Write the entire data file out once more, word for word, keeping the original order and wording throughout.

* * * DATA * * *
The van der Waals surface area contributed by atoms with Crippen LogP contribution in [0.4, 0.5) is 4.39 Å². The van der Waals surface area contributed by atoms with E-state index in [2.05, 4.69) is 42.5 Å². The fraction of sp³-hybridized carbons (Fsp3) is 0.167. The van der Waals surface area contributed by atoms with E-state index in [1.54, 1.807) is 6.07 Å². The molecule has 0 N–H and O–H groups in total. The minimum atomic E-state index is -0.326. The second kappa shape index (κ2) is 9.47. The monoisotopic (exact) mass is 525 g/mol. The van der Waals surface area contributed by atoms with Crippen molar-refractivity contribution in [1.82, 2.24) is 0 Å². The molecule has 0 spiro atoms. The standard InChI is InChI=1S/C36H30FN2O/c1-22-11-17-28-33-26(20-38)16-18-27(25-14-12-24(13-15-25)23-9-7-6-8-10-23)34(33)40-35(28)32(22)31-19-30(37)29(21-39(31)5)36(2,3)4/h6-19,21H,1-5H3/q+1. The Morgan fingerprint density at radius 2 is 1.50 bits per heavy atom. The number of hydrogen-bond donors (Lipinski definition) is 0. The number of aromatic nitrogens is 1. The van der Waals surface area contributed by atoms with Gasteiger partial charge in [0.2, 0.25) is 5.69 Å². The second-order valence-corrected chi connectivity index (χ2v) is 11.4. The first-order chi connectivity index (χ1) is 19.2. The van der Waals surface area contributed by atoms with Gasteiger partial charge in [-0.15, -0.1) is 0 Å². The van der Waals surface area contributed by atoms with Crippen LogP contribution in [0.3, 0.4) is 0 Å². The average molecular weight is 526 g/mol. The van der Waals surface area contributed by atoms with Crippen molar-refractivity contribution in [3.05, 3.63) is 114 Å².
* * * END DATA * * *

The van der Waals surface area contributed by atoms with Crippen LogP contribution in [0.4, 0.5) is 4.39 Å². The van der Waals surface area contributed by atoms with E-state index in [2.05, 4.69) is 42.5 Å². The fraction of sp³-hybridized carbons (Fsp3) is 0.167. The van der Waals surface area contributed by atoms with E-state index in [1.54, 1.807) is 6.07 Å². The molecule has 0 N–H and O–H groups in total. The minimum atomic E-state index is -0.326. The second kappa shape index (κ2) is 9.47. The monoisotopic (exact) mass is 525 g/mol. The van der Waals surface area contributed by atoms with Crippen molar-refractivity contribution in [1.82, 2.24) is 0 Å². The molecule has 0 spiro atoms. The standard InChI is InChI=1S/C36H30FN2O/c1-22-11-17-28-33-26(20-38)16-18-27(25-14-12-24(13-15-25)23-9-7-6-8-10-23)34(33)40-35(28)32(22)31-19-30(37)29(21-39(31)5)36(2,3)4/h6-19,21H,1-5H3/q+1. The Morgan fingerprint density at radius 2 is 1.50 bits per heavy atom. The number of hydrogen-bond donors (Lipinski definition) is 0. The number of aromatic nitrogens is 1. The van der Waals surface area contributed by atoms with Gasteiger partial charge in [0.2, 0.25) is 5.69 Å². The second-order valence-corrected chi connectivity index (χ2v) is 11.4. The first-order chi connectivity index (χ1) is 19.2. The van der Waals surface area contributed by atoms with Gasteiger partial charge in [-0.15, -0.1) is 0 Å². The van der Waals surface area contributed by atoms with Crippen LogP contribution in [0.3, 0.4) is 0 Å². The average molecular weight is 526 g/mol. The van der Waals surface area contributed by atoms with Crippen molar-refractivity contribution in [3.05, 3.63) is 114 Å².